Parliament and the Politics of intimidation in Medieval England

As some of our previous blogs demonstrate, Medieval parliamentarians were no stranger to acts of physical violence. However as Dr Simon Payling from our Commons 1461-1504 project suggests, sometimes the mere threat was enough to influence political change… It is a central tenet of parliamentary history that the political complexion of a Parliament was determined by its membership, particularly that of its fluctuating electoral element, … Continue reading Parliament and the Politics of intimidation in Medieval England

Sir William Oldhall, Speaker in the Parliament of 1450-1

In recent months we have been looking into some of the more notable parliamentarians to hold the post of ‘Speaker’ throughout history. In today’s blog Charles Moreton from our Commons 1461-1504 project discusses Sir William Oldhall, a long-term ally to Richard, duke of York… One of the better known fifteenth-century Speakers, Sir William Oldhall owed his political career to his association with Richard, duke of … Continue reading Sir William Oldhall, Speaker in the Parliament of 1450-1

Parliament and the removal of a political leader: a fifteenth-century example

Despite Westminster’s image as the home of Parliament, throughout our project there are many examples of members gathering in other locations. On 10 February 1447 Parliament met away from London, in Bury St Edmunds, with a particular purpose in mind, as Dr Charles Moreton from our Commons 1461-1504 section explains… The Parliament of 1447, which assembled on 10 February 1447, is noteworthy for its brevity, … Continue reading Parliament and the removal of a political leader: a fifteenth-century example

‘Make good your ways and your habits’: Edward IV’s first Parliament of 1461-2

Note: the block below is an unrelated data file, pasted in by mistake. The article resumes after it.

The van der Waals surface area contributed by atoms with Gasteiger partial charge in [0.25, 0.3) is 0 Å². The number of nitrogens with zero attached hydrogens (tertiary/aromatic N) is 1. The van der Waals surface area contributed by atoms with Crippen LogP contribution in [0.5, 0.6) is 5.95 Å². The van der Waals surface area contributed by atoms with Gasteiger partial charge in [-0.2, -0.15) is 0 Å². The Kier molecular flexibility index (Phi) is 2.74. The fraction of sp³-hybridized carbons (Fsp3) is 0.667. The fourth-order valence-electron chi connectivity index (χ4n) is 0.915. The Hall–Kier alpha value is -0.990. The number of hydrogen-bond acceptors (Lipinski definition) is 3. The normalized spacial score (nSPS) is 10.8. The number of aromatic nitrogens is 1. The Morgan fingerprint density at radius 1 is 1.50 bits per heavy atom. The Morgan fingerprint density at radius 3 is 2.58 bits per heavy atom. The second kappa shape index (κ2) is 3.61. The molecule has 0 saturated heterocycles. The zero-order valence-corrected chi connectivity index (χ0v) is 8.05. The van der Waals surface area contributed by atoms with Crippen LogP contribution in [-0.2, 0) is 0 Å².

During the winter of 1461, Edward IV’s first Parliament began. Dr Hannes Kleineke, editor of our Commons 1461-1504 project explores the priorities of the session… On Wednesday, 4 November 1461, Edward IV’s first Parliament opened at Westminster. It was an assembly designed to set a seal on the change of dynasty that had been foreshadowed in the accord reached in the previous Parliament a year … Continue reading ‘Make good your ways and your habits’: Edward IV’s first Parliament of 1461-2

‘He knewe the slaightes, stratagems, and the pollecies of warlike affaires’: Richard Neville, earl of Salisbury, and the battle of Blore Heath

On 23 September 1459 the battle of Blore Heath took place. In today’s blog, marking the anniversary of the battle, Dr Simon Payling from our Commons 1461-1504 project looks into the events of the encounter, as the earl of Salisbury’s Yorkist forces faced up to those led by the Lancastrian Lord Audley. The battle of Blore Heath, two miles from Market Drayton, near the border … Continue reading ‘He knewe the slaightes, stratagems, and the pollecies of warlike affaires’: Richard Neville, earl of Salisbury, and the battle of Blore Heath